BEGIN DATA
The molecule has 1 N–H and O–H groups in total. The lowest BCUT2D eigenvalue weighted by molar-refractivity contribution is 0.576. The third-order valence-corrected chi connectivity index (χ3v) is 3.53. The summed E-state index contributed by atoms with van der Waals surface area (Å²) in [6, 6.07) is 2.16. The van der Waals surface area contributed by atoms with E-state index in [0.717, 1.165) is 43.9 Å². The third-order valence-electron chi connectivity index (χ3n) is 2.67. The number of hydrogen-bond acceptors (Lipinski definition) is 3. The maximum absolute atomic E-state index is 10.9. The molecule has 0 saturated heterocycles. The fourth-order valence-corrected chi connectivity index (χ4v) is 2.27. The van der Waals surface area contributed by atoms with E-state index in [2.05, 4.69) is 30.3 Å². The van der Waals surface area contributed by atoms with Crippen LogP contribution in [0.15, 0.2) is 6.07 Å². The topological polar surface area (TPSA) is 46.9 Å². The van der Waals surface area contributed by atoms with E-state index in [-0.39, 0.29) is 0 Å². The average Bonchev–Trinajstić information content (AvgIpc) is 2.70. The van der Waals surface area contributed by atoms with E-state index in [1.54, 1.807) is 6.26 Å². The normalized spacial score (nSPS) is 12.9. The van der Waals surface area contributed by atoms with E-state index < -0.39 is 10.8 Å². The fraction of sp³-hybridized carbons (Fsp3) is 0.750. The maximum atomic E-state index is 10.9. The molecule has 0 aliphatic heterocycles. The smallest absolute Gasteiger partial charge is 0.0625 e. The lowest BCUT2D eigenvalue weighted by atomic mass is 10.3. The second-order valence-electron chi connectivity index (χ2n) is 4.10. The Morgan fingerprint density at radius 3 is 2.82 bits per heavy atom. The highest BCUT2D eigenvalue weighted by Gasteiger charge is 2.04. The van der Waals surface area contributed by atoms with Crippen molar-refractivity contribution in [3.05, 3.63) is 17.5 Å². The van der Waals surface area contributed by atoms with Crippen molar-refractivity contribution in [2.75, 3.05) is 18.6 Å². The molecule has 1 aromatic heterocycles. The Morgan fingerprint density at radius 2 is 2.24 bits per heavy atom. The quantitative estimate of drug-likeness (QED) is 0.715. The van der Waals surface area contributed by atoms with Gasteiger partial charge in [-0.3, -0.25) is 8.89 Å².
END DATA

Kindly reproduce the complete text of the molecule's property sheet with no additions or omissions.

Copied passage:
The molecule has 1 N–H and O–H groups in total. The lowest BCUT2D eigenvalue weighted by molar-refractivity contribution is 0.576. The third-order valence-corrected chi connectivity index (χ3v) is 3.53. The summed E-state index contributed by atoms with van der Waals surface area (Å²) in [6, 6.07) is 2.16. The van der Waals surface area contributed by atoms with E-state index in [0.717, 1.165) is 43.9 Å². The third-order valence-electron chi connectivity index (χ3n) is 2.67. The number of hydrogen-bond acceptors (Lipinski definition) is 3. The maximum absolute atomic E-state index is 10.9. The molecule has 0 saturated heterocycles. The fourth-order valence-corrected chi connectivity index (χ4v) is 2.27. The van der Waals surface area contributed by atoms with E-state index in [2.05, 4.69) is 30.3 Å². The van der Waals surface area contributed by atoms with Crippen LogP contribution in [0.15, 0.2) is 6.07 Å². The topological polar surface area (TPSA) is 46.9 Å². The van der Waals surface area contributed by atoms with E-state index in [-0.39, 0.29) is 0 Å². The average Bonchev–Trinajstić information content (AvgIpc) is 2.70. The van der Waals surface area contributed by atoms with E-state index in [1.54, 1.807) is 6.26 Å². The normalized spacial score (nSPS) is 12.9. The van der Waals surface area contributed by atoms with E-state index < -0.39 is 10.8 Å². The fraction of sp³-hybridized carbons (Fsp3) is 0.750. The maximum atomic E-state index is 10.9. The molecule has 0 aliphatic heterocycles. The smallest absolute Gasteiger partial charge is 0.0625 e. The lowest BCUT2D eigenvalue weighted by atomic mass is 10.3. The second-order valence-electron chi connectivity index (χ2n) is 4.10. The Morgan fingerprint density at radius 3 is 2.82 bits per heavy atom. The highest BCUT2D eigenvalue weighted by Gasteiger charge is 2.04. The van der Waals surface area contributed by atoms with Crippen molar-refractivity contribution in [3.05, 3.63) is 17.5 Å². The van der Waals surface area contributed by atoms with Crippen molar-refractivity contribution in [2.75, 3.05) is 18.6 Å². The molecule has 1 aromatic heterocycles. The Morgan fingerprint density at radius 2 is 2.24 bits per heavy atom. The quantitative estimate of drug-likeness (QED) is 0.715. The van der Waals surface area contributed by atoms with Gasteiger partial charge in [-0.3, -0.25) is 8.89 Å².